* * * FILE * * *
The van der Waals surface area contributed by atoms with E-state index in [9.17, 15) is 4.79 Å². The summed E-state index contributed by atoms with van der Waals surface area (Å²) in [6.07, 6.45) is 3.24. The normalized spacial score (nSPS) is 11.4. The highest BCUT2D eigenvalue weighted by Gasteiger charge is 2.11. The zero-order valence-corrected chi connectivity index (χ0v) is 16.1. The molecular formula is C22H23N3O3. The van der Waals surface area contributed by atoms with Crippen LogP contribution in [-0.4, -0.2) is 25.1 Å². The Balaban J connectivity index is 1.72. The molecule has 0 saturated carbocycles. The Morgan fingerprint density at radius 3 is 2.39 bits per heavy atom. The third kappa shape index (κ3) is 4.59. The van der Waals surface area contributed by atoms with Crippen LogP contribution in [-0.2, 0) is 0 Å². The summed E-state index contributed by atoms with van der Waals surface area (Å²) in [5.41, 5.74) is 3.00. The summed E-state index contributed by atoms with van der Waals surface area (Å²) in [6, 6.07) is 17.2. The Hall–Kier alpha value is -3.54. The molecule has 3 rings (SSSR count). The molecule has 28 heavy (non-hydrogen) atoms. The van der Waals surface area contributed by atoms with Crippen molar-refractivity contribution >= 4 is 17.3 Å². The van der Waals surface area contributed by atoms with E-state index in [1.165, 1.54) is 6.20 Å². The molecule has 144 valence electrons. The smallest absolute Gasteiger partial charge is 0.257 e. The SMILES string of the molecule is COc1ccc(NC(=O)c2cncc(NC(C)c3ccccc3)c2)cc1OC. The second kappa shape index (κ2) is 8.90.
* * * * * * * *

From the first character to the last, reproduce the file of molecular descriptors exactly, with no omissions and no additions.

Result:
The van der Waals surface area contributed by atoms with E-state index in [9.17, 15) is 4.79 Å². The summed E-state index contributed by atoms with van der Waals surface area (Å²) in [6.07, 6.45) is 3.24. The normalized spacial score (nSPS) is 11.4. The highest BCUT2D eigenvalue weighted by Gasteiger charge is 2.11. The zero-order valence-corrected chi connectivity index (χ0v) is 16.1. The molecular formula is C22H23N3O3. The van der Waals surface area contributed by atoms with Crippen LogP contribution in [-0.4, -0.2) is 25.1 Å². The Balaban J connectivity index is 1.72. The molecule has 0 saturated carbocycles. The Morgan fingerprint density at radius 3 is 2.39 bits per heavy atom. The third kappa shape index (κ3) is 4.59. The van der Waals surface area contributed by atoms with Crippen LogP contribution in [-0.2, 0) is 0 Å². The summed E-state index contributed by atoms with van der Waals surface area (Å²) in [5.41, 5.74) is 3.00. The summed E-state index contributed by atoms with van der Waals surface area (Å²) in [6, 6.07) is 17.2. The Hall–Kier alpha value is -3.54. The molecule has 3 rings (SSSR count). The molecule has 28 heavy (non-hydrogen) atoms. The van der Waals surface area contributed by atoms with Crippen molar-refractivity contribution >= 4 is 17.3 Å². The van der Waals surface area contributed by atoms with E-state index in [1.165, 1.54) is 6.20 Å². The molecule has 144 valence electrons. The smallest absolute Gasteiger partial charge is 0.257 e. The SMILES string of the molecule is COc1ccc(NC(=O)c2cncc(NC(C)c3ccccc3)c2)cc1OC. The second kappa shape index (κ2) is 8.90.